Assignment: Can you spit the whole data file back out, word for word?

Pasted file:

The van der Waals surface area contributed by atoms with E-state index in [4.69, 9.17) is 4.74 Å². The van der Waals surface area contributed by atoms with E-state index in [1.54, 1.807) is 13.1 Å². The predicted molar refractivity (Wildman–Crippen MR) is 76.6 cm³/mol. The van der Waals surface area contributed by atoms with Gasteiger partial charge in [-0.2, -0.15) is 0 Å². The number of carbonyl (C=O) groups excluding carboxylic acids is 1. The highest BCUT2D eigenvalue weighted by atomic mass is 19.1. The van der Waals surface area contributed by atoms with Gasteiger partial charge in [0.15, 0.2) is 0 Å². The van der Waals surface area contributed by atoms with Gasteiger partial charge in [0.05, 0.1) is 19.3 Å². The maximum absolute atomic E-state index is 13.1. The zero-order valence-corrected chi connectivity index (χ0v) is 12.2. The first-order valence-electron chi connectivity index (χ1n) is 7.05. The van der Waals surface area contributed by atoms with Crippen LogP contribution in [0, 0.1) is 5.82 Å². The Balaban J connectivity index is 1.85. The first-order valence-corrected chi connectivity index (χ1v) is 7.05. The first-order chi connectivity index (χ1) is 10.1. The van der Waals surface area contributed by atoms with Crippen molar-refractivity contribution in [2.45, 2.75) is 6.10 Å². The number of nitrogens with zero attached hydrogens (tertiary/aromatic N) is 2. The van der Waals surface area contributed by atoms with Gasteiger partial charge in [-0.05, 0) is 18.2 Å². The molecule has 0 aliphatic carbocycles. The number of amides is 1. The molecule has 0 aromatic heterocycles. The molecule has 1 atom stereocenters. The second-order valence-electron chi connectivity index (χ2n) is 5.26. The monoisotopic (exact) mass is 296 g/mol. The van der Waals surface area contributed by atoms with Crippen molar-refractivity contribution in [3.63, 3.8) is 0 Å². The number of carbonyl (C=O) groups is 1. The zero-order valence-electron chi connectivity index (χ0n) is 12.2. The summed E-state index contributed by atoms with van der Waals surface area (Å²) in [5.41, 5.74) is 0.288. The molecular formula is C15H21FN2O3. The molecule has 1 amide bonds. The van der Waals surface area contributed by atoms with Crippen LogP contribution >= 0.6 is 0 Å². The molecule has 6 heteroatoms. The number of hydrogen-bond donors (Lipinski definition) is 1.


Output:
The van der Waals surface area contributed by atoms with E-state index in [4.69, 9.17) is 4.74 Å². The van der Waals surface area contributed by atoms with E-state index in [1.54, 1.807) is 13.1 Å². The predicted molar refractivity (Wildman–Crippen MR) is 76.6 cm³/mol. The van der Waals surface area contributed by atoms with Gasteiger partial charge in [-0.2, -0.15) is 0 Å². The number of carbonyl (C=O) groups excluding carboxylic acids is 1. The highest BCUT2D eigenvalue weighted by atomic mass is 19.1. The van der Waals surface area contributed by atoms with Gasteiger partial charge in [0.15, 0.2) is 0 Å². The van der Waals surface area contributed by atoms with Gasteiger partial charge in [0.05, 0.1) is 19.3 Å². The maximum absolute atomic E-state index is 13.1. The zero-order valence-corrected chi connectivity index (χ0v) is 12.2. The first-order valence-electron chi connectivity index (χ1n) is 7.05. The van der Waals surface area contributed by atoms with Crippen LogP contribution in [0, 0.1) is 5.82 Å². The Balaban J connectivity index is 1.85. The first-order valence-corrected chi connectivity index (χ1v) is 7.05. The first-order chi connectivity index (χ1) is 10.1. The van der Waals surface area contributed by atoms with Crippen molar-refractivity contribution in [2.45, 2.75) is 6.10 Å². The number of nitrogens with zero attached hydrogens (tertiary/aromatic N) is 2. The van der Waals surface area contributed by atoms with Gasteiger partial charge in [-0.05, 0) is 18.2 Å². The molecule has 0 aliphatic carbocycles. The number of amides is 1. The molecule has 0 aromatic heterocycles. The molecule has 1 atom stereocenters. The second-order valence-electron chi connectivity index (χ2n) is 5.26. The monoisotopic (exact) mass is 296 g/mol. The van der Waals surface area contributed by atoms with Crippen molar-refractivity contribution in [3.63, 3.8) is 0 Å². The number of carbonyl (C=O) groups is 1. The zero-order valence-electron chi connectivity index (χ0n) is 12.2. The summed E-state index contributed by atoms with van der Waals surface area (Å²) in [5.41, 5.74) is 0.288. The molecular formula is C15H21FN2O3. The molecule has 1 amide bonds. The van der Waals surface area contributed by atoms with Crippen LogP contribution >= 0.6 is 0 Å². The molecule has 6 heteroatoms. The number of hydrogen-bond donors (Lipinski definition) is 1.